Timothy Geithner Touts Tax Credit During Springdale Stop

U.S. Treasury Secretary Tim Geithner's visit to NanoMech on Friday provided a real-world setting for a message that changes to the tax code can allow companies to spend more on research and boost the national economy.

NanoMech is a nanotechnology manufacturer with a plant and laboratories in Springdale. Geithner's visit was part of a day that also included a meeting with leaders from local entities -- Wal-Mart Stores Inc., Tyson Foods Inc., Arvest Bank and the University of Arkansas, among them -- at the Arkansas World Trade Center in Rogers.

The Obama administration wants to make a research and experimentation tax credit permanent. A report issued Friday in conjunction with Geithner's visit said that would result in companies spending more on research for at least the next decade.

"This proposal should be part of a comprehensive reform of the corporate tax system to make American companies more competitive," Geithner said in a prepared speech.

"Reform that eliminates loopholes and preferences, lowers the tax rate on investments in the United States and replaces a complicated muck of temporary provisions with a more powerful, but more targeted set of permanent incentives, like the R&E tax credit."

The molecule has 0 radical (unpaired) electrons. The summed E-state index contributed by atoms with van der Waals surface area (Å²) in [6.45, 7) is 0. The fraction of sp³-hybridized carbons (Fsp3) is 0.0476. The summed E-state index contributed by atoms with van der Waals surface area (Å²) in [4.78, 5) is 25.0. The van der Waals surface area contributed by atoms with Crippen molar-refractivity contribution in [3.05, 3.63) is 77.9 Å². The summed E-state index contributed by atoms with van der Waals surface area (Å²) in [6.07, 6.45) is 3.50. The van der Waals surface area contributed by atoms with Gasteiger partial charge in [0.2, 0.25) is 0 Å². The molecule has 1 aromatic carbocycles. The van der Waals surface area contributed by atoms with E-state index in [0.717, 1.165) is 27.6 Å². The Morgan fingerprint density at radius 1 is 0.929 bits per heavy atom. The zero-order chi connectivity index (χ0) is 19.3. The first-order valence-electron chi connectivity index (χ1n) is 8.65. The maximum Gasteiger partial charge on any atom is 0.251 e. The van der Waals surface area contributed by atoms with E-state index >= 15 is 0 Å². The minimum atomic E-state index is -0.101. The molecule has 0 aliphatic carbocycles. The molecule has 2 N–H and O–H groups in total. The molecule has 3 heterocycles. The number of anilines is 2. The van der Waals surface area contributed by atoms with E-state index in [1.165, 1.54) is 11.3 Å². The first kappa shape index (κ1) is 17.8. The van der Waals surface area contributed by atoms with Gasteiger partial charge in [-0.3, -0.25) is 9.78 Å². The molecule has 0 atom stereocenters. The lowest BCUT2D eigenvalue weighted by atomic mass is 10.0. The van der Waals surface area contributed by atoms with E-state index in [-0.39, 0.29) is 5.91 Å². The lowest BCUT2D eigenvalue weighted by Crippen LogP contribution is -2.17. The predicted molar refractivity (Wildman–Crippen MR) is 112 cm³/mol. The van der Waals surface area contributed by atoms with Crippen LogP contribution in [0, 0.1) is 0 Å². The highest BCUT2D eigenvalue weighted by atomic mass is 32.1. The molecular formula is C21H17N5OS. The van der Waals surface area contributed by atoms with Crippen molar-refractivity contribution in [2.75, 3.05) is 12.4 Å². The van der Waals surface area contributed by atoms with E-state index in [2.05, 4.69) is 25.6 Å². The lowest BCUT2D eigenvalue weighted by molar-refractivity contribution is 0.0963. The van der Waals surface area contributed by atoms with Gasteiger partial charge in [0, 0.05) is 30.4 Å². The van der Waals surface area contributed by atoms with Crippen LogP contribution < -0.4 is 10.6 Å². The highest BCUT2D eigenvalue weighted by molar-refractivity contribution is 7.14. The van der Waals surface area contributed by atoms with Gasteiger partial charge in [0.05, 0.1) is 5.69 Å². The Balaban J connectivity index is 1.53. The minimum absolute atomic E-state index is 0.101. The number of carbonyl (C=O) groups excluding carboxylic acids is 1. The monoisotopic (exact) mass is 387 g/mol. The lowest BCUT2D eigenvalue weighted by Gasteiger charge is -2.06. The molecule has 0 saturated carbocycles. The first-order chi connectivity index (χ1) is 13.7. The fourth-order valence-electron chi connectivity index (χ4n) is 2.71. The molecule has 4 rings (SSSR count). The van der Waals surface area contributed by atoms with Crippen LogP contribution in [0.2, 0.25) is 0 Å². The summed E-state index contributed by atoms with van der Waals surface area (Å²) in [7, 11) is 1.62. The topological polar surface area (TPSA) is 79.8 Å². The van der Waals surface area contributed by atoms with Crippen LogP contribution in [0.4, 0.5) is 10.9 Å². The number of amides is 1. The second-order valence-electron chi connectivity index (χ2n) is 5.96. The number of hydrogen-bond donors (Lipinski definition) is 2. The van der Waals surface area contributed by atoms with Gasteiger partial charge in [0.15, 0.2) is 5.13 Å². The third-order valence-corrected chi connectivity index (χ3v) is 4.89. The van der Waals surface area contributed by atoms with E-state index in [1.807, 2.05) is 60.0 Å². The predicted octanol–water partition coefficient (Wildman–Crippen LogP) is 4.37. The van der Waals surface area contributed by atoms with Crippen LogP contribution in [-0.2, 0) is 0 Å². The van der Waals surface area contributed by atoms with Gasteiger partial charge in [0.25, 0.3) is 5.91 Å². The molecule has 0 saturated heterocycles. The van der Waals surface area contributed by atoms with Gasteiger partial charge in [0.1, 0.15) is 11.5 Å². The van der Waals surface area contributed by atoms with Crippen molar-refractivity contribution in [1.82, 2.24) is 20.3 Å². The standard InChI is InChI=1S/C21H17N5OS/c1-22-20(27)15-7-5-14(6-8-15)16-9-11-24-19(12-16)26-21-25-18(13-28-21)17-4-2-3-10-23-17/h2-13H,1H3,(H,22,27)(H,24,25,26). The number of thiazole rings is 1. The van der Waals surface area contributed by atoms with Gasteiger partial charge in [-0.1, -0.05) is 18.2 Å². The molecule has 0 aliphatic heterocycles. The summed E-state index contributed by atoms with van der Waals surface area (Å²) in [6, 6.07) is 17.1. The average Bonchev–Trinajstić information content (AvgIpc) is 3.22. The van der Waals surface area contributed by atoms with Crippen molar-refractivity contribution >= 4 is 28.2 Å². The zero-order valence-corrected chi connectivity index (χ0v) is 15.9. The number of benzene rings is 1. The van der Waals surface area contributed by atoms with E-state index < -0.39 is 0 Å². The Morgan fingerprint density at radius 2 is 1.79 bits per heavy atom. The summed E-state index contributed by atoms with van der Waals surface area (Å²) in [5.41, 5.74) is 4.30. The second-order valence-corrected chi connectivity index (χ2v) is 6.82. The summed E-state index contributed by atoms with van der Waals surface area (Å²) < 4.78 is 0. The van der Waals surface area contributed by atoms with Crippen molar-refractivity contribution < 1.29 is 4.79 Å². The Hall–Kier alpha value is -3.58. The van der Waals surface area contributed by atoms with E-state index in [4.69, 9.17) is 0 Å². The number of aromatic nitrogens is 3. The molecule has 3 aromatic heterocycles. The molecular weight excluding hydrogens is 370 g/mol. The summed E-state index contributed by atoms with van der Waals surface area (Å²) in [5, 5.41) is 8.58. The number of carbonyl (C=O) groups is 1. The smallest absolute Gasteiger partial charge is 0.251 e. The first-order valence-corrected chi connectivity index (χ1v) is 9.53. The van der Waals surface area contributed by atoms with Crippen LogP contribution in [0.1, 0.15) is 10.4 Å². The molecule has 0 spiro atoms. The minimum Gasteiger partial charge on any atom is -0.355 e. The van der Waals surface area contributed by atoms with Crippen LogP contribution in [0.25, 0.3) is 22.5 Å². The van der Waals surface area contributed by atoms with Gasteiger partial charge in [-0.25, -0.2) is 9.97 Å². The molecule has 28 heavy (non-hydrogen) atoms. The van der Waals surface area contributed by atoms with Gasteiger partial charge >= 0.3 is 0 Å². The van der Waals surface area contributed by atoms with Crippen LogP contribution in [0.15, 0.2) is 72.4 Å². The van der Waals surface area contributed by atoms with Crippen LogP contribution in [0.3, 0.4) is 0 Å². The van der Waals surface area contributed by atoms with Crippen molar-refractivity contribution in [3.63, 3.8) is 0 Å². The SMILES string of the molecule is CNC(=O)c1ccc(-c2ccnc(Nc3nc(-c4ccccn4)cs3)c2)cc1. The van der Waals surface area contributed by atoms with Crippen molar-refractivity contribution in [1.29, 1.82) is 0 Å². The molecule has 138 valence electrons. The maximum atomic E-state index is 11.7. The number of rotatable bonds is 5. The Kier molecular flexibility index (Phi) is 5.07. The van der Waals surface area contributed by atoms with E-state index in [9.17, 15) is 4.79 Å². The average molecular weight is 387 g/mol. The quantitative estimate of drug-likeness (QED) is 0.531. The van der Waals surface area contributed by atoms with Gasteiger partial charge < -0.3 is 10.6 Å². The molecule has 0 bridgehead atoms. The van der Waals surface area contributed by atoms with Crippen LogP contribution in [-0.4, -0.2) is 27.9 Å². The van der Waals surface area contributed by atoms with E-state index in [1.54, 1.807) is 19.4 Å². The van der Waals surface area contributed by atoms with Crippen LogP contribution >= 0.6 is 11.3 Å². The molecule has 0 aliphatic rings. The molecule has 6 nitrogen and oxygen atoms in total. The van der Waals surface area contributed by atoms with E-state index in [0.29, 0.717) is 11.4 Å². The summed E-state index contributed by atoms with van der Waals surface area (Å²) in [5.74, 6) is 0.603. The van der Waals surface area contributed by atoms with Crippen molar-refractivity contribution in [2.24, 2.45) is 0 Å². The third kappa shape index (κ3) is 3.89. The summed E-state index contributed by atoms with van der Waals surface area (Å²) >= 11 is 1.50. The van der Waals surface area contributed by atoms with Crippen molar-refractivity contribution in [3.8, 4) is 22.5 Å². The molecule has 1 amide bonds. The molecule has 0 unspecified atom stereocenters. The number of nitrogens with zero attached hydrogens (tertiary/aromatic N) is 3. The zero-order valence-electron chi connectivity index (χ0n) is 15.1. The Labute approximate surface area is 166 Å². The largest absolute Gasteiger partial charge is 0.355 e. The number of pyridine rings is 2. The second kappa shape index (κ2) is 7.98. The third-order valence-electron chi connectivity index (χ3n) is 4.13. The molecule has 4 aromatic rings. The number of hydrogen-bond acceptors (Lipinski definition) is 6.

Arkansas Republican Congressman Steve Womack also attended the event, and said while he hasn't "drilled down" into the specifics of the proposed credit, agrees "in principle" with such incentives.

Womack added that he remains firm in the idea that Congress should be "careful that we guard our spending habits."

Both Geithner and Womack, along with NanoMech CEO Jim Phillips, spoke at one of the company's lab spaces.

Geithner's speech lasted about six minutes. After, he took a handful of questions. Among them was whether the earthquake and tsunami in Japan might stall economic recovery in the United States.

Geithner expressed confidence in Japan's ability and resources to recover, and added he isn't "particularly concerned about that, but of course a lot depends on how the events in Japan unfold."

As for domestic concerns, Geithner said "the underlying strength of the economy is OK," but that plenty of work remains to be done.